How to build an angled pergola

Updated February 21, 2017

Pergolas add a decorative element to any outdoor space. In addition to decoration, pergolas can provide several functions, providing shade, defining a space, and providing a structure for vines and vertical growing plants. Grapes and ivy, for example, grow well on pergolas. The foliage also provides extra shade. A standard pergola has no angles, but some outdoor spaces might work better with an angled pergola. A salt box-style house is one example of a place an angled pergola would look best.

Cut the top ends off two of the 4-by-4-by-96-inch posts at a 14-degree angle, using a mitre saw. These are the front corner posts of the angled pergola. Cut the top ends off two of the 4-by-4-by-72-inch posts at a 14-degree angle, using a mitre saw. These are the back corner posts. Measure up 36 inches from the bottom of the front and back corner posts. Mark this measurement with a pencil.

Measure in at 12 inches and 30 inches from both ends of the remaining four 4-by-4-by-96-inch posts, using the measuring tape. Mark these measurements with a pencil. Measure in at 12 inches and 36 inches from the ends of the remaining 4-by-4-by-72-inch posts. Mark these measurements with a pencil. Set up the dado set on the table saw. Set up the table saw to make a 1 1/2-inch-deep-by-3 1/2-inch-wide dado cut. Run a test piece of 4-by-4 post through the saw to make sure the saw is set up to make a correct cut. Cut a dado on the centre of the pencil marks on each of the posts. These posts will form the interlocking grid of the roof.

Position the four 4-by-4-by-72-inch posts parallel to each other with the dado cut facing up. Lay the four 4-by-4-by-96-inch posts perpendicular to the 4-by-4-by-72-inch posts with the dado cut facing down. Lock the posts together, placing the upward-facing dado cuts into the downward-facing dado cuts. The boards will form a grid. The grid will form the roof of the angled pergola.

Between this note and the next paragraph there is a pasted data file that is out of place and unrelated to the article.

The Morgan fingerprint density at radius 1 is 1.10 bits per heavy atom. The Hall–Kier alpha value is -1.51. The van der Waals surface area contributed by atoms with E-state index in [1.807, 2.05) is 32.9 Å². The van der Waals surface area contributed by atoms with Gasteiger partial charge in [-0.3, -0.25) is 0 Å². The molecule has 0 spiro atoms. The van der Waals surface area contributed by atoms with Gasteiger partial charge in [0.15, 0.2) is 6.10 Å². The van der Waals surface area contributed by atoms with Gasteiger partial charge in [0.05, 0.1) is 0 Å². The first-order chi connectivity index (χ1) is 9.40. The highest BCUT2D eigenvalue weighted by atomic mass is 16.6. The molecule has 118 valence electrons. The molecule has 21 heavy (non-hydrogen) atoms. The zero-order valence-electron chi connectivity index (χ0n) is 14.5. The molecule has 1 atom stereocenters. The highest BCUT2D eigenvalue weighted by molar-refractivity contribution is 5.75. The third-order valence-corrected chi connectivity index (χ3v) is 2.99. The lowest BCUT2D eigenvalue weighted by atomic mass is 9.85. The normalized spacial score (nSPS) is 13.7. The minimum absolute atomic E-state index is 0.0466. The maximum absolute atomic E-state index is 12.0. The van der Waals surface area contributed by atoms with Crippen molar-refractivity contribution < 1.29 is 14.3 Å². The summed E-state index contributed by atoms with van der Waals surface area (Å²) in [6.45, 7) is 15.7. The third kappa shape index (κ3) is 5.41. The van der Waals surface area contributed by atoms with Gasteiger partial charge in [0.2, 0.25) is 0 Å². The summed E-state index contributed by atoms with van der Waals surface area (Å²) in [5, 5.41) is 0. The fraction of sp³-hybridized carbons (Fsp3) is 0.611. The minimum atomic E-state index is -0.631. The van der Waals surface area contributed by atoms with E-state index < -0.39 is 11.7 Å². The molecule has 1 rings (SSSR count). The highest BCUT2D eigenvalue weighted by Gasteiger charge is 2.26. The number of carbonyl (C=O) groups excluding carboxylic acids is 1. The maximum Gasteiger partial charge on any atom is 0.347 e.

Screw one 2 1/2-inch coated deck screw at each intersection of the 4-by-4-by-72-inch and 4-by-4-by-96-inch posts, using a screw gun. Flip the pergola roof over. Place the two front corner posts on the centre of the first intersection point of each front corner of the roof. Align an L-bracket with the post. Fasten the bracket to the post and the intersection point on the roof, using a screw gun and the screws provided with the brackets. Do the same for the back corner posts.

Fasten the two 2-by-4-by-48-inch boards to outside of the front and back posts at the pencil mark you made on them at 36 inches. Use a screw gun and two 3-inch deck screws per end. These will support the pergola on the sides. Flip the pergola upright and move to the desired spot in your yard.


Plant vines or other vertical-growing plants such as grapes on each side of the pergola. Over time the pergola will be shaded with the foliage.


Wear eye protection when working with wood. Follow tool safety precautions carefully.

Things You'll Need

  • 6 4-by-4-by-96-inch Douglas fir posts
  • 6 4-by-4-by-72-inch Douglas fir posts
  • Mitre saw
  • Tape measure
  • Pencil
  • Table saw with dado set
  • Screw gun
  • 16 2½-inch coated deck screws
  • 2 2-by-4-by-48-inch Douglas fir boards
  • Screw gun
  • 4 L-brackets with screws
  • 8 3-inch coated deck screws
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About the Author

Jonah Morrissey has been writing for print and online publications since 2000. He began his career as a staff reporter/photographer for a weekly newspaper in upstate New York. Morrissey specializes in topics related to home-and-garden projects, green living and small business. He graduated from Saint Michael's College, earning a B.A. in political science with a minor in journalism and mass communications.